Thursday, January 17, 2019: 3:15 PM-4:45 PM
Golden Gate 7, Lobby Level (Hilton San Francisco)
Cluster: Communities and Neighborhoods (C&N)
Linda Sprague, Boston University
Symposium Overview: Local and transnational communities are experiencing significant multidimensional transformations in the areas of education, politics, and economics. Urban youth and communities are grappling with interlocking forms of power and oppression (Harris, 2012) which places particularly low-income youth of color as second-class citizens unable to democratically participate fully in society (Ginwright, Cammarota, & Noguera, 2005). In order to address these challenges, it is critically important and necessary to adopt approaches that center meaningfully the voices of youth and communities who have been neglected. Community-Based Participatory Research (CBPR) present relevant opportunities to create a paradigm shift in the discourse. By actively sharing power and collaborating with Community Based Organizations (CBOs), youth, and residents at every stage of the research process, CBPR generates spaces for creation of postcolonial, indigenous knowledge and collective decision-making processes to enact change and increase health equity (Wallerstein & Duran, 2010).
This session describes four unique Youth and Community-Based Participatory Research initiatives aimed at elevating the voices of youth and adults of color to improve community health and development. The first session is a community health assessment conducted by youth (n=8) in Las Malvinas II, Dominican Republic, in which youth identified risk and protective factors to adolescent health through participatory photovoice. The second session describes a Youth Participatory Action Research initiative to explore the impact of violence in the lives of Black and Latinx youth in Boston through various qualitative methods including photomapping and key-informant interviews. The third reports on a mixed-method study using social network interviews and photovoice to examine the relevancy of Information Communication Technologies (ICT) in shaping the health and support of Brazilian immigrants in the U.S., especially strengthening transnational relationships. Finally, we present a photovoice study which engaged college students in Zambie as participant researchers to explore their multiple dimensions of health and wellbeing. This presentation will focus on local and transnational Community-Based Participatory Research efforts as a catalyst to amplify voices of youth and adults ni community development.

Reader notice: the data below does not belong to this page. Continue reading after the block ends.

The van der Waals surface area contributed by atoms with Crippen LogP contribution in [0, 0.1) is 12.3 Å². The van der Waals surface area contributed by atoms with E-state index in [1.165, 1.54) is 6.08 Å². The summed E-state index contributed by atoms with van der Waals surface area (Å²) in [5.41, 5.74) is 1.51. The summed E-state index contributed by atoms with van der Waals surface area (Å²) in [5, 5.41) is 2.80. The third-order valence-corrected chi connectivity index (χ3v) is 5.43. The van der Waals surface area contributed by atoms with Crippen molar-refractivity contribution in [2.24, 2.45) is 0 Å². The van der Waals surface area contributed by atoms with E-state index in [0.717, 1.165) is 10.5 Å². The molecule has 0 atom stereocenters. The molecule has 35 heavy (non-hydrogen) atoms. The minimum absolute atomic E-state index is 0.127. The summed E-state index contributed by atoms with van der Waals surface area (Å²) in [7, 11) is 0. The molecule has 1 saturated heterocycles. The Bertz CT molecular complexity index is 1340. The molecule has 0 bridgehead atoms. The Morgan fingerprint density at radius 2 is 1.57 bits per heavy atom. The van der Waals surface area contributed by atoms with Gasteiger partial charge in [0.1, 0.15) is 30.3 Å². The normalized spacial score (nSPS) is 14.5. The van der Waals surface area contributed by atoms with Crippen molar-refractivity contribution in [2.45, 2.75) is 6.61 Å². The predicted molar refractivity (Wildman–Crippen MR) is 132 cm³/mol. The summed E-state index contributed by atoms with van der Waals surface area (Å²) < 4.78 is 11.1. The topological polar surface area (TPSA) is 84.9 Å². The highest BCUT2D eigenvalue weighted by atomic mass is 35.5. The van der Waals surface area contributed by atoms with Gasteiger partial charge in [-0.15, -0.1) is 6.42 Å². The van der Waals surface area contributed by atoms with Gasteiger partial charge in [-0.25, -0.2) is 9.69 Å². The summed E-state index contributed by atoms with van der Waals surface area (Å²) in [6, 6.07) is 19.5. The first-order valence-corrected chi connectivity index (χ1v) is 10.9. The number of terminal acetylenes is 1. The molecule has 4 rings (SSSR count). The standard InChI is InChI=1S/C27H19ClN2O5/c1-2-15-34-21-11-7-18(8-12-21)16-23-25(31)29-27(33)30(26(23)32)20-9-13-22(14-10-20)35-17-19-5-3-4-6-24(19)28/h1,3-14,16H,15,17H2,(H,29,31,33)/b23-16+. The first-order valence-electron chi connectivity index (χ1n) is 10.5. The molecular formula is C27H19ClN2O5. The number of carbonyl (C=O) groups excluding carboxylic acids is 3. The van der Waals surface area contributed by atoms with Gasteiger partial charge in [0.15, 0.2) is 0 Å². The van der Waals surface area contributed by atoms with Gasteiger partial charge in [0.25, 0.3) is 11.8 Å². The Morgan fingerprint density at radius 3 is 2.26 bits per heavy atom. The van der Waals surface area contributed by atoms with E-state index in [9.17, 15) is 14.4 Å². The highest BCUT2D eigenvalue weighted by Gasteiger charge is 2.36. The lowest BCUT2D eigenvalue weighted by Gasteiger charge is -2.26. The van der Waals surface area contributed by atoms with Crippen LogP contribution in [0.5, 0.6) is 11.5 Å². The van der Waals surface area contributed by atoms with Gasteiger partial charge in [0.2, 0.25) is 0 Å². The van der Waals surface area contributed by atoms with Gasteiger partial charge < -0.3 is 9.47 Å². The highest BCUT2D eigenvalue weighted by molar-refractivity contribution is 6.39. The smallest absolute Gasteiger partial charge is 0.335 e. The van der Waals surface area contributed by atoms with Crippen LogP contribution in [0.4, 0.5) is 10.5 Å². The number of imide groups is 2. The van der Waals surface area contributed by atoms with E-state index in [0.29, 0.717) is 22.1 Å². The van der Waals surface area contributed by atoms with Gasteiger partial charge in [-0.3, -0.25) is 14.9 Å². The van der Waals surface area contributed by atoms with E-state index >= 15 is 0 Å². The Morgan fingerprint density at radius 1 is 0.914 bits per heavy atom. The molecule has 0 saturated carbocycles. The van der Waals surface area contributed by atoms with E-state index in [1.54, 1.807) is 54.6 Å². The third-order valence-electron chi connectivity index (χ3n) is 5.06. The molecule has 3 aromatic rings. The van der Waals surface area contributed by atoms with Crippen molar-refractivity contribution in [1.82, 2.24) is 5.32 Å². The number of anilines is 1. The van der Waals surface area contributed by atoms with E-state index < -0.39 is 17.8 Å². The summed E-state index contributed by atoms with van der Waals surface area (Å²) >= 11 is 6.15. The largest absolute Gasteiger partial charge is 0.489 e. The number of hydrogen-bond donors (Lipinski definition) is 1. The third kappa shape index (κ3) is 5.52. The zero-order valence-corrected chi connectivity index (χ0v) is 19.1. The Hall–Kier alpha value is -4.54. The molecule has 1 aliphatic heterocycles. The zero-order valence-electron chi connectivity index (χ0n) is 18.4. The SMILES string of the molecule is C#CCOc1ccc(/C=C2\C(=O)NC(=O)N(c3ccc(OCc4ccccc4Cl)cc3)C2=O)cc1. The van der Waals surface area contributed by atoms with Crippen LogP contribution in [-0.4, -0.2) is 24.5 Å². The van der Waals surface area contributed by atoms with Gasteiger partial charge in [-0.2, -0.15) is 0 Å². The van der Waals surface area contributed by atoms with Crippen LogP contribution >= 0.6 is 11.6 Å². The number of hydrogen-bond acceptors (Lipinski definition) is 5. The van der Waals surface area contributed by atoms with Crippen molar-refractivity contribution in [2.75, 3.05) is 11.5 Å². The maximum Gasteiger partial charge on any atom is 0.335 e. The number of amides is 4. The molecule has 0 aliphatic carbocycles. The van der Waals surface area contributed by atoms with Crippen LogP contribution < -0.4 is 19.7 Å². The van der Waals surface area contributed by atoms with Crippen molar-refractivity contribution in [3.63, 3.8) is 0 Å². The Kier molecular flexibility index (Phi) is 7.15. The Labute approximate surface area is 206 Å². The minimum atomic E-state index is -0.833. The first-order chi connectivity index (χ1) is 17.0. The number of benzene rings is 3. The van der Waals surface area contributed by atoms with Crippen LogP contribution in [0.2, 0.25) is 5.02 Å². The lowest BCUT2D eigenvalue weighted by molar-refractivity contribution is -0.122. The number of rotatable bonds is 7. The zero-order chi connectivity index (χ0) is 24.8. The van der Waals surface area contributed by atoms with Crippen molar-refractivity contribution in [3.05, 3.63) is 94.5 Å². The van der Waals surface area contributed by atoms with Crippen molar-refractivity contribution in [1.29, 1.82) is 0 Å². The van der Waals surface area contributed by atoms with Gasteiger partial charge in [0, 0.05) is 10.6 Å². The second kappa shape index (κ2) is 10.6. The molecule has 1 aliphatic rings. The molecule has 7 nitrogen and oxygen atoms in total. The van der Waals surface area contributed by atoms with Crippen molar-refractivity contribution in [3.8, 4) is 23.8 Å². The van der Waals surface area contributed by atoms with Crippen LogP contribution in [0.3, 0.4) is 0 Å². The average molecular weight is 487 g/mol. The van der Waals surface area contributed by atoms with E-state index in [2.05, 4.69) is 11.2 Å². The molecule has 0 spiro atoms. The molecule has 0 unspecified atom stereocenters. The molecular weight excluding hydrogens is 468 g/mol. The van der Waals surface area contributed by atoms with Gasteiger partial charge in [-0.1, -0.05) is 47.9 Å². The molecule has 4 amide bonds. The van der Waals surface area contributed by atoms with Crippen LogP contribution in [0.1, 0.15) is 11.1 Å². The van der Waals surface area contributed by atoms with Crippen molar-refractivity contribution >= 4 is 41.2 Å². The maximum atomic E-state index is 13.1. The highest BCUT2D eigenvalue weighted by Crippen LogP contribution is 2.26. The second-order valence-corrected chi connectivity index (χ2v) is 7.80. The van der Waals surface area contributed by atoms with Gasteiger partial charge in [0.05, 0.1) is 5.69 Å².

* noted as presenting author